At my youngest brothers’ suggestion we should have arrived 2 hours before the movie started. If we had listend to him we wouldn’t of sat in the front row. Which is always an undesirable place to sit for any action-packed feature. But even more so (as I discovered) when it’s in 3D. Because of this disadvantageous perspective my thoughts on the film could be a bit imbalanced. Did I mention that I get headaches from 3D glasses?
If I were to describe the film using hyphens I would say, it’s a quasi-Lord-Of-The-Rings-meets-Superman II-meets-Kate-And-Leopold. It’s mythological but also doesn’t take itself too serious. There are moments of “epicness” and levity that balances the incongruence of a Norse deity among our modern world. I found myself drawn more to the scenes in Asgard because of its “Lothlórien” vibe. Not to mention that the Ice Giants are pretty cool to look at (!)
A strength of the film is it’s ability to poke fun at the genre it represents. A point of hilarity is when a S.H.I.E.L.D officer describes Thor’s friends as “Xena and Jackie Chan”. There is room to breathe and enjoy the ridiculousness of it all like the Iron Man franchise but without sarcficing the integrity of the super-hero myth. Chris Hemsworth (Thor) is perfect. He is brash, quirky and believable. His forearms are massive. I’m not joking. They are like the pillars of the Pantheon. Natalie Portman (Jane Foster) is alright. There isn’t a lot of room for her to be the swan that she is. It’s a generic role that she can pull of in her sleep. Don’t get me wrong. I’m so glad it was her. Speaking of actors making money in their sleep; Anthony Hopkins (Odin) is a welcome presence to the screen. He brings his usual arsenal of intense glances, precisely delivered lines and mystery that is both reassuring and terrifying. I didn’t realize that Kenneth Branagh directed Thor. Yes, that Kenneth Branagh. The talented thespian who is known for Henry V, Hamlet and…. Wild Wild West. Dr. Arliss Loveless? Really? Branagh’s brilliance in this film is that he definitely adds a touch of Shakespearan flourishes that manages to pull the collision of two worlds without seeming hokey.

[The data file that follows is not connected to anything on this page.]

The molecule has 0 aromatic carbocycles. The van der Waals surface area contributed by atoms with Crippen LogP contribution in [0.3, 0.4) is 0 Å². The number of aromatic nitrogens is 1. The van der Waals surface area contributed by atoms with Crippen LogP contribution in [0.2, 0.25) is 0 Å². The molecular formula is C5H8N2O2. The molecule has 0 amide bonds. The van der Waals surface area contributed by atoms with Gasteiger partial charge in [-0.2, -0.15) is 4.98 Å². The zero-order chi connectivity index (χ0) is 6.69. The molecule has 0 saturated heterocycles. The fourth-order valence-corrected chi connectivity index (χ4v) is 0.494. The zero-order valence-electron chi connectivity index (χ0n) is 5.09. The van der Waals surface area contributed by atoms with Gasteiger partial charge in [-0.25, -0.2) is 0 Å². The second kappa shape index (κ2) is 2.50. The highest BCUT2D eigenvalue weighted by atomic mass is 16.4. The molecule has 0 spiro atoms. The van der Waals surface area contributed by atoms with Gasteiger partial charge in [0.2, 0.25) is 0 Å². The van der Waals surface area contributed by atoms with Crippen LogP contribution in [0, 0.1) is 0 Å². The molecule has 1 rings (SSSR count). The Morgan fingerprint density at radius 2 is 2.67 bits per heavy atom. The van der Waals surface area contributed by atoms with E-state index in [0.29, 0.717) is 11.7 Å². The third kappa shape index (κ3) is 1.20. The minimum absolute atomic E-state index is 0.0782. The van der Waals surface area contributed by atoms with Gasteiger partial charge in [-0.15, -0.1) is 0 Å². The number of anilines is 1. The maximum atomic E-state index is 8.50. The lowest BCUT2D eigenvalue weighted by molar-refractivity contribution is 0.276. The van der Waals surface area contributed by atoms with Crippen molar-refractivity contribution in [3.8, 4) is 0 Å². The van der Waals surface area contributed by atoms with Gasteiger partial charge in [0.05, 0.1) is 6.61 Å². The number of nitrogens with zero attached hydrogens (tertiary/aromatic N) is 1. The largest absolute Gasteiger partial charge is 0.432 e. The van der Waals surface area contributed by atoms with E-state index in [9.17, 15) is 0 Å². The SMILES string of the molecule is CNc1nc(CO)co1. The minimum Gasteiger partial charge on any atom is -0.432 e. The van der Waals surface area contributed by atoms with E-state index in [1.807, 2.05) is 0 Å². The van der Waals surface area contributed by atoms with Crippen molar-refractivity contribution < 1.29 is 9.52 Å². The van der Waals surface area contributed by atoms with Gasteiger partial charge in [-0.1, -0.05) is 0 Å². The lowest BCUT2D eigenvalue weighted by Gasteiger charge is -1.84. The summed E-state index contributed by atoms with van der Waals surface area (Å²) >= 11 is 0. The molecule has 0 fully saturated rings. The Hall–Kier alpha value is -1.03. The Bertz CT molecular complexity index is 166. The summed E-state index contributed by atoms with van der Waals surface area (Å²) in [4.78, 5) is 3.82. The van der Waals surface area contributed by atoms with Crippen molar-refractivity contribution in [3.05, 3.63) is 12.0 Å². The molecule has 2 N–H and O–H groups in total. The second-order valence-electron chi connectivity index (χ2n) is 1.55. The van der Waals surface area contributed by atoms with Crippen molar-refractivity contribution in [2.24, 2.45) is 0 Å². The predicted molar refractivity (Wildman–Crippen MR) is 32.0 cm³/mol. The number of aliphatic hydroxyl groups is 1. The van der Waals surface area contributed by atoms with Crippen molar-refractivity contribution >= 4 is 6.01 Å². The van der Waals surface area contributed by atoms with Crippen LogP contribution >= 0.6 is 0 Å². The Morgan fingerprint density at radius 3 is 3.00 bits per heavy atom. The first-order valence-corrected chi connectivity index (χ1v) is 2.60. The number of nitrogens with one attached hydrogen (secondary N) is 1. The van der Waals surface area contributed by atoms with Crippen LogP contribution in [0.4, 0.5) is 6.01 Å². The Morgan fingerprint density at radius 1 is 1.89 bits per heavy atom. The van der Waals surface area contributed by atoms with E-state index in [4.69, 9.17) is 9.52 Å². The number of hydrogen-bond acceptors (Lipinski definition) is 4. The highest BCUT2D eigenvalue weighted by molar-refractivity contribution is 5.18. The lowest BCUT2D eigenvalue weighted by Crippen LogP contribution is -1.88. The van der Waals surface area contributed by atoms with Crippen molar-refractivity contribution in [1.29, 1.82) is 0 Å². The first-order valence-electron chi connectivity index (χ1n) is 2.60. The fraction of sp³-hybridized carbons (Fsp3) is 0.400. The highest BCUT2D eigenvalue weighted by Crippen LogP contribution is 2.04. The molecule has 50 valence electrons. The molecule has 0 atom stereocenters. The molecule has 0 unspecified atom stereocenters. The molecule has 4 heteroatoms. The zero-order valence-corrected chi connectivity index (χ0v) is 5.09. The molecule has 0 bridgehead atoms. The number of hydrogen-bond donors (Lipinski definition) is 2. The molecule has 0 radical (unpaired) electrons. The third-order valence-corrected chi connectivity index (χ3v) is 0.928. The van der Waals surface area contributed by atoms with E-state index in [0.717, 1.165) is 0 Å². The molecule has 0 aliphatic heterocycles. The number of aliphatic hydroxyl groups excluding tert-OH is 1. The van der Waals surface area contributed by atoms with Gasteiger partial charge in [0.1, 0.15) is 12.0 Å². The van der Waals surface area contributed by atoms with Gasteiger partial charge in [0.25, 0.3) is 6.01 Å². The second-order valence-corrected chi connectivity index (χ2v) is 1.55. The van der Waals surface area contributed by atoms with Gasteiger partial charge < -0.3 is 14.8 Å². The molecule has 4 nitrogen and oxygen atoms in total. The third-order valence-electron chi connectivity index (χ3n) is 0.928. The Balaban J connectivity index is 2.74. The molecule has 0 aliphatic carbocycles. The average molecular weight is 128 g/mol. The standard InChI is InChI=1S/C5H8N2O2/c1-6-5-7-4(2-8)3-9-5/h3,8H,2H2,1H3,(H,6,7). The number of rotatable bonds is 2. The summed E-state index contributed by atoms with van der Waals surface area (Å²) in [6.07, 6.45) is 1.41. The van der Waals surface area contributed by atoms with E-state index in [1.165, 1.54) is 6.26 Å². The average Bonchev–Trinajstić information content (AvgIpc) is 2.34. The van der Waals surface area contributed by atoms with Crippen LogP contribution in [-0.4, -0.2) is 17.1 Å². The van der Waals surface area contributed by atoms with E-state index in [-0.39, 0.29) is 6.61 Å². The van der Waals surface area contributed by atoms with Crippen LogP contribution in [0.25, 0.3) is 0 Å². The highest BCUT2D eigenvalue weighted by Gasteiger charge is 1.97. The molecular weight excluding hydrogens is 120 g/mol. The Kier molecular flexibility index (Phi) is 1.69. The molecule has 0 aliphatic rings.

In all, the film was satisfying. It has all the elements we want for this genre. It’s a refreshing take from a familiar fountain. However I will leave you with 2 warnings. 1. Arrive early because you do not want to sit in the front row. My neck got a good work out as it moved from left to right whenever the hammer was thrown. (It gets thrown a lot) 2. Don’t stick around for the scene that happens after the credits. Very disappointing. One heckler in the theatre had the courage to yell “I don’t get it!”. Which is exactly what everyone in that room was thinking.